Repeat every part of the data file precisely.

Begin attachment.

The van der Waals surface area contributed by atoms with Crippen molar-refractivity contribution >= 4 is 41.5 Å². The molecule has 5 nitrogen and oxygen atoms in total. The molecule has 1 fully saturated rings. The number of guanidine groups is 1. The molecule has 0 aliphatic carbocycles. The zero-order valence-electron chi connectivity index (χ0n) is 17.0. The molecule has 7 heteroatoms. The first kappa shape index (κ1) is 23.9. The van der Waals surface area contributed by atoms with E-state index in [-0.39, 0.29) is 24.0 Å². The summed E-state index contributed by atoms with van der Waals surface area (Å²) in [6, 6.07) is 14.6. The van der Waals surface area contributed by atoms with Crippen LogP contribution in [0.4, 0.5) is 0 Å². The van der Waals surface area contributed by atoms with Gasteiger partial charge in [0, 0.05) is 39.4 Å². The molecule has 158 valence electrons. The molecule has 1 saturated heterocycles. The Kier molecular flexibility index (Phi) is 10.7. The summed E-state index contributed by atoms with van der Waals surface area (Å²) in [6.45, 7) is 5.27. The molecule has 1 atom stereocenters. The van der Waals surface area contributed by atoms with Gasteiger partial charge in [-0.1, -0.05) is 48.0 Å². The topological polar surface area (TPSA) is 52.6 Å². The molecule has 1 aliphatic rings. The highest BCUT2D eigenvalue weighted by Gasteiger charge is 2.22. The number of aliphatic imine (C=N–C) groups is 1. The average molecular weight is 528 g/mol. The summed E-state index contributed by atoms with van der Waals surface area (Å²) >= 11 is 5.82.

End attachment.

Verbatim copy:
The van der Waals surface area contributed by atoms with Crippen molar-refractivity contribution >= 4 is 41.5 Å². The molecule has 5 nitrogen and oxygen atoms in total. The molecule has 1 fully saturated rings. The number of guanidine groups is 1. The molecule has 0 aliphatic carbocycles. The zero-order valence-electron chi connectivity index (χ0n) is 17.0. The molecule has 7 heteroatoms. The first kappa shape index (κ1) is 23.9. The van der Waals surface area contributed by atoms with E-state index in [-0.39, 0.29) is 24.0 Å². The summed E-state index contributed by atoms with van der Waals surface area (Å²) in [6, 6.07) is 14.6. The van der Waals surface area contributed by atoms with Crippen LogP contribution in [0.4, 0.5) is 0 Å². The van der Waals surface area contributed by atoms with Gasteiger partial charge in [0, 0.05) is 39.4 Å². The molecule has 158 valence electrons. The molecule has 1 saturated heterocycles. The Kier molecular flexibility index (Phi) is 10.7. The summed E-state index contributed by atoms with van der Waals surface area (Å²) in [6.45, 7) is 5.27. The molecule has 1 atom stereocenters. The van der Waals surface area contributed by atoms with Gasteiger partial charge in [-0.1, -0.05) is 48.0 Å². The topological polar surface area (TPSA) is 52.6 Å². The molecule has 1 aliphatic rings. The highest BCUT2D eigenvalue weighted by Gasteiger charge is 2.22. The number of aliphatic imine (C=N–C) groups is 1. The average molecular weight is 528 g/mol. The summed E-state index contributed by atoms with van der Waals surface area (Å²) >= 11 is 5.82.